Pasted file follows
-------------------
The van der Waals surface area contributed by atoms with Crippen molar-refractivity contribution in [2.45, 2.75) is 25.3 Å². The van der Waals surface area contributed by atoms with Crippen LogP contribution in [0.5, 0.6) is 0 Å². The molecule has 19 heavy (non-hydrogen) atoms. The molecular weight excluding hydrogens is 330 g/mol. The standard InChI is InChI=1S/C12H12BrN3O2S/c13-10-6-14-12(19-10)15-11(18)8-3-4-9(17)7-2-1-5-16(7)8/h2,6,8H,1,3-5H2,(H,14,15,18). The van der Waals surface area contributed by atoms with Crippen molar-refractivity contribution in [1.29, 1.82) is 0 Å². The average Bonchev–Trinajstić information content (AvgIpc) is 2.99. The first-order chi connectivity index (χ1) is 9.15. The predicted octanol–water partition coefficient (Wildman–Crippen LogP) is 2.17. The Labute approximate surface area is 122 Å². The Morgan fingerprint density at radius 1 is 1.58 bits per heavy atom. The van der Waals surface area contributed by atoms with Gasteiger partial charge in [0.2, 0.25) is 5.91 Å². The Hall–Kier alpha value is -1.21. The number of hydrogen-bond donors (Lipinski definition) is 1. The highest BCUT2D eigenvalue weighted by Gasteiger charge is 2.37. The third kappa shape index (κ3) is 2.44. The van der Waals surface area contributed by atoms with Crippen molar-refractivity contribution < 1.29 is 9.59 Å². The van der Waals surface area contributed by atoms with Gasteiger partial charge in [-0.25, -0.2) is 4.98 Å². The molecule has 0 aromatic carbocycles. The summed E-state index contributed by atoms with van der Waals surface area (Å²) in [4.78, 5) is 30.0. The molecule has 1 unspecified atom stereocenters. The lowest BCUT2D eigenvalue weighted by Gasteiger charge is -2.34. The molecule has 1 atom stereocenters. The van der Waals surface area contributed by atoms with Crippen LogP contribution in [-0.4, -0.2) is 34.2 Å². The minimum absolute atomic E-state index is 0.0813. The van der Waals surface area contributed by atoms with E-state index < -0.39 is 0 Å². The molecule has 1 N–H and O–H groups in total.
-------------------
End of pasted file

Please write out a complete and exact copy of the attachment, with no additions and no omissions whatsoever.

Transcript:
The van der Waals surface area contributed by atoms with Crippen molar-refractivity contribution in [2.45, 2.75) is 25.3 Å². The van der Waals surface area contributed by atoms with Crippen LogP contribution in [0.5, 0.6) is 0 Å². The molecule has 19 heavy (non-hydrogen) atoms. The molecular weight excluding hydrogens is 330 g/mol. The standard InChI is InChI=1S/C12H12BrN3O2S/c13-10-6-14-12(19-10)15-11(18)8-3-4-9(17)7-2-1-5-16(7)8/h2,6,8H,1,3-5H2,(H,14,15,18). The van der Waals surface area contributed by atoms with Crippen molar-refractivity contribution in [1.29, 1.82) is 0 Å². The average Bonchev–Trinajstić information content (AvgIpc) is 2.99. The first-order chi connectivity index (χ1) is 9.15. The predicted octanol–water partition coefficient (Wildman–Crippen LogP) is 2.17. The Labute approximate surface area is 122 Å². The Morgan fingerprint density at radius 1 is 1.58 bits per heavy atom. The van der Waals surface area contributed by atoms with Gasteiger partial charge in [0.2, 0.25) is 5.91 Å². The Hall–Kier alpha value is -1.21. The number of hydrogen-bond donors (Lipinski definition) is 1. The highest BCUT2D eigenvalue weighted by Gasteiger charge is 2.37. The third kappa shape index (κ3) is 2.44. The van der Waals surface area contributed by atoms with Crippen molar-refractivity contribution < 1.29 is 9.59 Å². The van der Waals surface area contributed by atoms with Gasteiger partial charge in [-0.25, -0.2) is 4.98 Å². The molecule has 0 aromatic carbocycles. The summed E-state index contributed by atoms with van der Waals surface area (Å²) in [4.78, 5) is 30.0. The molecule has 1 unspecified atom stereocenters. The lowest BCUT2D eigenvalue weighted by Gasteiger charge is -2.34. The molecule has 1 atom stereocenters. The van der Waals surface area contributed by atoms with Crippen LogP contribution in [-0.4, -0.2) is 34.2 Å². The minimum absolute atomic E-state index is 0.0813. The van der Waals surface area contributed by atoms with E-state index < -0.39 is 0 Å². The molecule has 1 N–H and O–H groups in total.